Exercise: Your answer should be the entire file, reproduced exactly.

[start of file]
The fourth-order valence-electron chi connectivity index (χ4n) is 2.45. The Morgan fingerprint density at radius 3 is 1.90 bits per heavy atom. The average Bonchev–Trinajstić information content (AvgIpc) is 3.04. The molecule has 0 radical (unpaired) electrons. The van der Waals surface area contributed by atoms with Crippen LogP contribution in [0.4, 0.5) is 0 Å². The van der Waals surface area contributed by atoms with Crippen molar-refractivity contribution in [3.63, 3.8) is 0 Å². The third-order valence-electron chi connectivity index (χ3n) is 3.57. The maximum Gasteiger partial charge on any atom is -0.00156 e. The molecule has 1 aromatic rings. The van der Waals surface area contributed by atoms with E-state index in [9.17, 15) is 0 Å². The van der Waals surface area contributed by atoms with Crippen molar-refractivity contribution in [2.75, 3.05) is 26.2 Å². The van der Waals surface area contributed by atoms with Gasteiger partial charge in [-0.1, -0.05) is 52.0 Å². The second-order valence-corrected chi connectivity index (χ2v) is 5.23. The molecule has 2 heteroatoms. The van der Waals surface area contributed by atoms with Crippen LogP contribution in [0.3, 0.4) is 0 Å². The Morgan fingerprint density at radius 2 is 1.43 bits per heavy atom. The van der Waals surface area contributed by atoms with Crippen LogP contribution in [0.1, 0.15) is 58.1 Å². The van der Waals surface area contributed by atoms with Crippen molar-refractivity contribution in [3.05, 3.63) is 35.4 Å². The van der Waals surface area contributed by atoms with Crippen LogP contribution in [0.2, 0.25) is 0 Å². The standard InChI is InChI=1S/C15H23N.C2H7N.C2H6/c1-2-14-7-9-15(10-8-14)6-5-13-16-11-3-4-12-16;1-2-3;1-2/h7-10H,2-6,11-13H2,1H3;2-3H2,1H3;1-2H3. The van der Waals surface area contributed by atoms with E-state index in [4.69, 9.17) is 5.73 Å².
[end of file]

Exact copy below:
The fourth-order valence-electron chi connectivity index (χ4n) is 2.45. The Morgan fingerprint density at radius 3 is 1.90 bits per heavy atom. The average Bonchev–Trinajstić information content (AvgIpc) is 3.04. The molecule has 0 radical (unpaired) electrons. The van der Waals surface area contributed by atoms with Crippen LogP contribution in [0.4, 0.5) is 0 Å². The van der Waals surface area contributed by atoms with Crippen molar-refractivity contribution in [3.63, 3.8) is 0 Å². The third-order valence-electron chi connectivity index (χ3n) is 3.57. The maximum Gasteiger partial charge on any atom is -0.00156 e. The molecule has 1 aromatic rings. The van der Waals surface area contributed by atoms with E-state index in [9.17, 15) is 0 Å². The van der Waals surface area contributed by atoms with Crippen molar-refractivity contribution in [2.75, 3.05) is 26.2 Å². The van der Waals surface area contributed by atoms with Gasteiger partial charge in [-0.1, -0.05) is 52.0 Å². The second-order valence-corrected chi connectivity index (χ2v) is 5.23. The molecule has 2 heteroatoms. The van der Waals surface area contributed by atoms with Crippen LogP contribution in [0.3, 0.4) is 0 Å². The Morgan fingerprint density at radius 2 is 1.43 bits per heavy atom. The van der Waals surface area contributed by atoms with Crippen LogP contribution in [0.1, 0.15) is 58.1 Å². The van der Waals surface area contributed by atoms with Crippen molar-refractivity contribution in [3.05, 3.63) is 35.4 Å². The van der Waals surface area contributed by atoms with Crippen LogP contribution in [0.2, 0.25) is 0 Å². The standard InChI is InChI=1S/C15H23N.C2H7N.C2H6/c1-2-14-7-9-15(10-8-14)6-5-13-16-11-3-4-12-16;1-2-3;1-2/h7-10H,2-6,11-13H2,1H3;2-3H2,1H3;1-2H3. The van der Waals surface area contributed by atoms with E-state index in [4.69, 9.17) is 5.73 Å².